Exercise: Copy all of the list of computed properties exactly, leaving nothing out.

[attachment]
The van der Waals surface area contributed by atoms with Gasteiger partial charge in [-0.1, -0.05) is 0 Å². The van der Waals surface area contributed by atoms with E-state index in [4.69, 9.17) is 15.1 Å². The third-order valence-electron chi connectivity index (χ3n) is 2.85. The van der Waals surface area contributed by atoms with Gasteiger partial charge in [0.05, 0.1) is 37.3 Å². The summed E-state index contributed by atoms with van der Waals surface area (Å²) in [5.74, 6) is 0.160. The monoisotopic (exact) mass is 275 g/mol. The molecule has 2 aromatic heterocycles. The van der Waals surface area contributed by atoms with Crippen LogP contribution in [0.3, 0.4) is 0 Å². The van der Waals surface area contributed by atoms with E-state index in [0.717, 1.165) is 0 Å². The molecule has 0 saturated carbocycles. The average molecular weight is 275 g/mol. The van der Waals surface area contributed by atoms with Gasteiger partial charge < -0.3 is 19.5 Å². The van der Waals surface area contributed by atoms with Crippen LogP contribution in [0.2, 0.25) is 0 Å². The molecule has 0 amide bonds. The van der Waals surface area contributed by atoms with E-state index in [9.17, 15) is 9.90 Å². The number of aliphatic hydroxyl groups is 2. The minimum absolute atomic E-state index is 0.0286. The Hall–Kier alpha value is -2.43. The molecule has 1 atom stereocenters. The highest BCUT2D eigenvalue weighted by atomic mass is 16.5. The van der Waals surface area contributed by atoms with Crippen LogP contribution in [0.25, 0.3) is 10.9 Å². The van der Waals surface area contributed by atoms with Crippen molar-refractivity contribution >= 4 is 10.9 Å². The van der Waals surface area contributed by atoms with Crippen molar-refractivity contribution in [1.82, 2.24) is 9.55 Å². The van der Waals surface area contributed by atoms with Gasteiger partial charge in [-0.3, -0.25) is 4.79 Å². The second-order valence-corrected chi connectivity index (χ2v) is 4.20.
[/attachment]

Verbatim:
The van der Waals surface area contributed by atoms with Gasteiger partial charge in [-0.1, -0.05) is 0 Å². The van der Waals surface area contributed by atoms with E-state index in [4.69, 9.17) is 15.1 Å². The third-order valence-electron chi connectivity index (χ3n) is 2.85. The van der Waals surface area contributed by atoms with Gasteiger partial charge in [0.05, 0.1) is 37.3 Å². The summed E-state index contributed by atoms with van der Waals surface area (Å²) in [5.74, 6) is 0.160. The monoisotopic (exact) mass is 275 g/mol. The molecule has 2 aromatic heterocycles. The van der Waals surface area contributed by atoms with Crippen LogP contribution in [0.3, 0.4) is 0 Å². The van der Waals surface area contributed by atoms with E-state index in [0.717, 1.165) is 0 Å². The molecule has 0 saturated carbocycles. The average molecular weight is 275 g/mol. The van der Waals surface area contributed by atoms with Gasteiger partial charge < -0.3 is 19.5 Å². The van der Waals surface area contributed by atoms with Crippen LogP contribution in [0.2, 0.25) is 0 Å². The molecule has 0 amide bonds. The van der Waals surface area contributed by atoms with E-state index in [9.17, 15) is 9.90 Å². The number of aliphatic hydroxyl groups is 2. The minimum absolute atomic E-state index is 0.0286. The Hall–Kier alpha value is -2.43. The molecule has 1 atom stereocenters. The highest BCUT2D eigenvalue weighted by atomic mass is 16.5. The van der Waals surface area contributed by atoms with Crippen LogP contribution in [0.25, 0.3) is 10.9 Å². The van der Waals surface area contributed by atoms with Crippen molar-refractivity contribution >= 4 is 10.9 Å². The van der Waals surface area contributed by atoms with Crippen molar-refractivity contribution in [1.82, 2.24) is 9.55 Å². The van der Waals surface area contributed by atoms with Gasteiger partial charge in [-0.3, -0.25) is 4.79 Å². The second-order valence-corrected chi connectivity index (χ2v) is 4.20.